From Reliability Engineering Handbook, Volume 2

3.1 WHAT IS A STANDBY SYSTEM?

A system is said to have units which are reliability wise in stand by when there is an active unit or subsystem to which are attached units or subsystems which stand by idly during the mission, either in a quiescent, nonoperating or warm-up mode, until they are called upon to operate at the specified output level by a sensing and switching subsystem when the active unit or subsystem, which operates from the start of the mission, fails before the mission is completed. The function of the sensing subsystem is to detect a failure in the active unit or subsystem and command the switching subsystem to switch in the standby unit or subsystem.

This is unlike the reliabilitywise parallel system in which all units start to operate simultaneously at the beginning of the mission, and the system succeeds when at least one unit is left which completes the mission successfully.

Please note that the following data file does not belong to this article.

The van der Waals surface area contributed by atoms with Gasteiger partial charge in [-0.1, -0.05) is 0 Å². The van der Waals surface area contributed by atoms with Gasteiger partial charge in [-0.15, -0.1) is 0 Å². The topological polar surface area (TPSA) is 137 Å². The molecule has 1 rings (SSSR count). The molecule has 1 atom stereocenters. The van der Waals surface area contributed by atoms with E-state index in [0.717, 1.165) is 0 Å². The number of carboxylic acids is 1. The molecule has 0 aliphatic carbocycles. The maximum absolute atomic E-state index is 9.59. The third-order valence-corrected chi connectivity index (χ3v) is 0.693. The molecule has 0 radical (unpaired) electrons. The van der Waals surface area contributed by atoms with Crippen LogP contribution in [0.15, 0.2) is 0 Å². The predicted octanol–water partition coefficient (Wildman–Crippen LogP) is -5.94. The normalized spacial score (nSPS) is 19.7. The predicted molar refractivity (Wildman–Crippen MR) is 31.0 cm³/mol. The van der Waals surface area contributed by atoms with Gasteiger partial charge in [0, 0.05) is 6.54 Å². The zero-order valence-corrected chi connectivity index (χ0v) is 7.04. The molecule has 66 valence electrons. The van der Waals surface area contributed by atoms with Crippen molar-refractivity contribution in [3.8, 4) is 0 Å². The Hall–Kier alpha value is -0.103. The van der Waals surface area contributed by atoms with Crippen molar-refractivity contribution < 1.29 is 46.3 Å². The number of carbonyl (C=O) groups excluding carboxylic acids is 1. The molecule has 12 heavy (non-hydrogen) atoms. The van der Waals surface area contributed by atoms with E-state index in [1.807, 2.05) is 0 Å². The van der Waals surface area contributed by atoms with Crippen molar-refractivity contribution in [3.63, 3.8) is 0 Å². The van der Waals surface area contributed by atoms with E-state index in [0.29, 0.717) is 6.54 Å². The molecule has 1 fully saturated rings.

3.2 RELIABILITY OF A TWO-UNIT STANDBY SYSTEM

A two-unit standby system succeeds when ;(1) the active unit does not fail, the sensing subsystem does not fail, and the switch does not fail open during the mission, or (2) the active unit fails before the end of the mission, the sensing and switching subsystems do not fail, and the standby unit not having already failed succeeds for the remainder of the mission. The reliability block diagram of such a standby system is shown in Fig. 3.1. Probabilistically, the reliability of this system is the probability that

Copyright Dimitri B. Kececioglu 2002 under license agreement with Books24x7

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